n Without Prejudice - Inappropriate expropriation : property law
|Article Title||Inappropriate expropriation : property law|
|© Publisher:||JetBlue Publishers (Pty) Ltd|
|Author||Anthea-Lee September and Raeesa Khan|
|Publication Date||Sep 2013|
|Pages||41 - 43|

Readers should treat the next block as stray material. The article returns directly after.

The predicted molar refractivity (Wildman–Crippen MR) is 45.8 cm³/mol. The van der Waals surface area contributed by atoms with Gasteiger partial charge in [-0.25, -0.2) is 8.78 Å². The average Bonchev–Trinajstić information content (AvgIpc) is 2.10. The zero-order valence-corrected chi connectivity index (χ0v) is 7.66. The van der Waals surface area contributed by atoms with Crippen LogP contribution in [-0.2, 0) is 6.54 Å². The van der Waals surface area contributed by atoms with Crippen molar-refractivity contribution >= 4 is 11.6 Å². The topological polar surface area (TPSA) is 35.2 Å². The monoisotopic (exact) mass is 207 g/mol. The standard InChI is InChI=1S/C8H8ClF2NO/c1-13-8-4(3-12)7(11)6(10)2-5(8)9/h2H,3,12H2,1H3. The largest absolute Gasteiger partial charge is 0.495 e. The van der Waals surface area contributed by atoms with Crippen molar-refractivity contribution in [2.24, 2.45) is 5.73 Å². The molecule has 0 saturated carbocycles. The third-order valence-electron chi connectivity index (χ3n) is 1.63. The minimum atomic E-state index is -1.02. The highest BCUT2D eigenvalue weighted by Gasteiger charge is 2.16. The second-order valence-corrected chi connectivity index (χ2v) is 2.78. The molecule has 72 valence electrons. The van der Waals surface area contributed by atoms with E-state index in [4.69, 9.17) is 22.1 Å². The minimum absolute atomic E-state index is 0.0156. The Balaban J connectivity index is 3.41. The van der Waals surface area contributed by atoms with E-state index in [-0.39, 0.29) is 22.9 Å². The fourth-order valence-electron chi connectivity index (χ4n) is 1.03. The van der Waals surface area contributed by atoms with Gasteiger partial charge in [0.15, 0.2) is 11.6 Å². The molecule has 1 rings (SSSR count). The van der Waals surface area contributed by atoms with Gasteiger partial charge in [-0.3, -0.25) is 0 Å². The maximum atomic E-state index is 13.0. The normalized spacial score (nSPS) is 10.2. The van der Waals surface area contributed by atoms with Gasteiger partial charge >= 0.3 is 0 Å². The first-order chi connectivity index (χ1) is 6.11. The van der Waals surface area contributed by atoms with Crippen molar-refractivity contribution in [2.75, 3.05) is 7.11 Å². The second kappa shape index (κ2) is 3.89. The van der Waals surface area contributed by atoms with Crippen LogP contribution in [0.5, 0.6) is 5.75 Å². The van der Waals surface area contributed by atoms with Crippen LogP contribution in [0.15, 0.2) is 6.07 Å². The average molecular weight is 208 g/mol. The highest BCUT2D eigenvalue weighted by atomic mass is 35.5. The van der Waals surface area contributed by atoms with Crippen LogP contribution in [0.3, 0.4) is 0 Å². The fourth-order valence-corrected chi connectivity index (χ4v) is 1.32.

While expropriation may be necessary to achieve land reform, new laws aimed at facilitating and fast-tracking the process pose a threat to landowners and unsuspecting property right holders. The Expropriation Act (63 of 1975) empowers state institutions to expropriate property, subject to the requirements set out in s12. To most landowners, expropriation is a topic of contention, viewed as unattractive and undesirable. The perhaps unpalatable truth, however, is that expropriation is necessary in certain instances to redress historical wrongs and thus remains a justifiable limitation on ownership in terms of the Constitution. It condones expropriation that takes place within the framework of public purpose and public interest, an element of which must always include just and equitable compensation. In the search for an equitable balance between the Act and the Constitution, the controversial Expropriation Bill 2013 has recently been introduced for debate. Its purpose is to replace the Act and to provide organs of state with a constitutionally-sound framework within which to exercise their newly-acquired powers.
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